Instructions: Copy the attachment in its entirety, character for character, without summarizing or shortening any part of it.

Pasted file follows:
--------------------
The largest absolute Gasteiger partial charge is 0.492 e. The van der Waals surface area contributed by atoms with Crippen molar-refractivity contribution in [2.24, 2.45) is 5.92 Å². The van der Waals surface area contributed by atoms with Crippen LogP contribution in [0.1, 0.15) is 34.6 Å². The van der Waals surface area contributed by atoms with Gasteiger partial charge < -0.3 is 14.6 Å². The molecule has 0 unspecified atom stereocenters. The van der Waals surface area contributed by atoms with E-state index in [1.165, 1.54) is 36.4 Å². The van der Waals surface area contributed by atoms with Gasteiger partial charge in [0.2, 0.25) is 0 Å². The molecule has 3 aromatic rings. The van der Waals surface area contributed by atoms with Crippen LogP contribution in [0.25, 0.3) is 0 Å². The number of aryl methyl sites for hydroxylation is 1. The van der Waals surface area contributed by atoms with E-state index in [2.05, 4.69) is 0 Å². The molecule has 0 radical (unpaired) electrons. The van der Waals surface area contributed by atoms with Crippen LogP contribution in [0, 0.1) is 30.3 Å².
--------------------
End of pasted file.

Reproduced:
The largest absolute Gasteiger partial charge is 0.492 e. The van der Waals surface area contributed by atoms with Crippen molar-refractivity contribution in [2.24, 2.45) is 5.92 Å². The van der Waals surface area contributed by atoms with Crippen LogP contribution in [0.1, 0.15) is 34.6 Å². The van der Waals surface area contributed by atoms with Gasteiger partial charge < -0.3 is 14.6 Å². The molecule has 0 unspecified atom stereocenters. The van der Waals surface area contributed by atoms with E-state index in [1.165, 1.54) is 36.4 Å². The van der Waals surface area contributed by atoms with Gasteiger partial charge in [0.2, 0.25) is 0 Å². The molecule has 3 aromatic rings. The van der Waals surface area contributed by atoms with Crippen LogP contribution in [0.25, 0.3) is 0 Å². The number of aryl methyl sites for hydroxylation is 1. The van der Waals surface area contributed by atoms with E-state index in [2.05, 4.69) is 0 Å². The molecule has 0 radical (unpaired) electrons. The van der Waals surface area contributed by atoms with Crippen LogP contribution in [0, 0.1) is 30.3 Å².